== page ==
Meeting other RE professionals in person is clearly the best manner in which to collaborate, share, develop and improve our own teaching. Making the effort to connect with others is an important part of improving standards in RE and online networks are a great way to strengthen existing partnerships and form new alliances. With the hashtag #EnergisingRE trending within the first hour of the weekend, it was clear that many teachers are already united in the desire for something better; RE which has real intellectual integrity, reflects the reality of religion and belief in the modern world, and makes an excellent contribution to pupils’ education. However, if we want to improve provision, there is still important work to be done.
At present, RE faces a genuine threat of marginalisation. The current structures and standards in place are not working. The observations made by Clarke and Woodhead in A New Settlement reflect the sense of crisis felt by the RE community as it was left off national curriculum reform in 2013:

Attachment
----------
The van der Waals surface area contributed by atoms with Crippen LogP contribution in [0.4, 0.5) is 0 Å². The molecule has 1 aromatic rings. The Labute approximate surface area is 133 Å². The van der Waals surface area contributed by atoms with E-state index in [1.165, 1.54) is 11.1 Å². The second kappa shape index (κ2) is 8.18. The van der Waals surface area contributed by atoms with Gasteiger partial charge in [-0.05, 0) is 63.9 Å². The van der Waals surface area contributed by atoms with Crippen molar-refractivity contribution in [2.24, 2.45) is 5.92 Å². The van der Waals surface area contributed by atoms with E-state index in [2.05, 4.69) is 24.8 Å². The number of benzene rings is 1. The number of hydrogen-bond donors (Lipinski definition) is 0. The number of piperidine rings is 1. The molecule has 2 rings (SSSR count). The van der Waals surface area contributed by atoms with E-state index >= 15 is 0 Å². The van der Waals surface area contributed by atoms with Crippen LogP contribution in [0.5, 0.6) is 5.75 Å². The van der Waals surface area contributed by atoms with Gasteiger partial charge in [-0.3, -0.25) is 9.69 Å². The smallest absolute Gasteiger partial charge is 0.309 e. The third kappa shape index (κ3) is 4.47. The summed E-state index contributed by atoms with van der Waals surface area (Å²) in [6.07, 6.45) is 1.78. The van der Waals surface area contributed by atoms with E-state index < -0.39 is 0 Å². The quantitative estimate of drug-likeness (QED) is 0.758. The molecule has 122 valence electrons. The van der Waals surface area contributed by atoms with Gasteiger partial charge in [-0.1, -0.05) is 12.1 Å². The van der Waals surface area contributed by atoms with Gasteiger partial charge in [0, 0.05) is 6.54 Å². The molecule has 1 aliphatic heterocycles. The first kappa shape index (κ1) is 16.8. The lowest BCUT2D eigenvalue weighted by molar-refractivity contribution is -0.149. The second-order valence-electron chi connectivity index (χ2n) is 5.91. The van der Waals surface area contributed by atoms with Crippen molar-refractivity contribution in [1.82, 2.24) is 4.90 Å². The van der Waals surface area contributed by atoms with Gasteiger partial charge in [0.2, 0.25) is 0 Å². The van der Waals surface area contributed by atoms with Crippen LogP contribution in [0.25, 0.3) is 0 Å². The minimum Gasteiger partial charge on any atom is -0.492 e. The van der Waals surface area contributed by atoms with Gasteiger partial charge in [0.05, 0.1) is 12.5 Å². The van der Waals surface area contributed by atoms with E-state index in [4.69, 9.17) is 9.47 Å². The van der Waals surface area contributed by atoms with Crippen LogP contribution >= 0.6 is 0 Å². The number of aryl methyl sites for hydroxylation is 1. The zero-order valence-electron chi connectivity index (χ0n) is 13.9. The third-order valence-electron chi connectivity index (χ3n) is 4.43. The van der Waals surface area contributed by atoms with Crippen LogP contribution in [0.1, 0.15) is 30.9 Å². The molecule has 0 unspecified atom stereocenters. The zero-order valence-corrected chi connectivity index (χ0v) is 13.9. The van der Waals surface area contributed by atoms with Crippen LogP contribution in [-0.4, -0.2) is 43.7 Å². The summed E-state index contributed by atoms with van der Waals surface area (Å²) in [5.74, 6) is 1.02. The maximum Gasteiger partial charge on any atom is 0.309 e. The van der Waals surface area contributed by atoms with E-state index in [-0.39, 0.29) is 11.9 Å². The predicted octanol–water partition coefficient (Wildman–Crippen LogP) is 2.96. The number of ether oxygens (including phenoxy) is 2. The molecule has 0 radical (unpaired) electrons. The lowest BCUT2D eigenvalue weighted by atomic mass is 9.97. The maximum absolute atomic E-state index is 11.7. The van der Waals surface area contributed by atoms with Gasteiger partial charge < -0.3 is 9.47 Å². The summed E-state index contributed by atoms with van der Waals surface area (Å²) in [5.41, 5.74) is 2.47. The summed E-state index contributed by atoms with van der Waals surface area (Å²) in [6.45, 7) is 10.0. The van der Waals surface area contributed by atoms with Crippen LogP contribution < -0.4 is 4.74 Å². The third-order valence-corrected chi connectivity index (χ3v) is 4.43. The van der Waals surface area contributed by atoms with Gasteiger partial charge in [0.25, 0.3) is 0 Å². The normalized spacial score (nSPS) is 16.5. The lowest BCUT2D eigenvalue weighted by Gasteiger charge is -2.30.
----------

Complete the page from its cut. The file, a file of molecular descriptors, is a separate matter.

‘Overall, the whole area of religious education has suffered from being treated very differently from other subjects. Sometimes it has been treated as less important, sometimes as more important. It has been freighted with too little significance or too much. The consequences have been negative and have inhibited reform. We believe that the subject should be put on a similar footing to other subjects, and no longer as the exceptional case’. (Clarke and Woodhead: 2015, p7)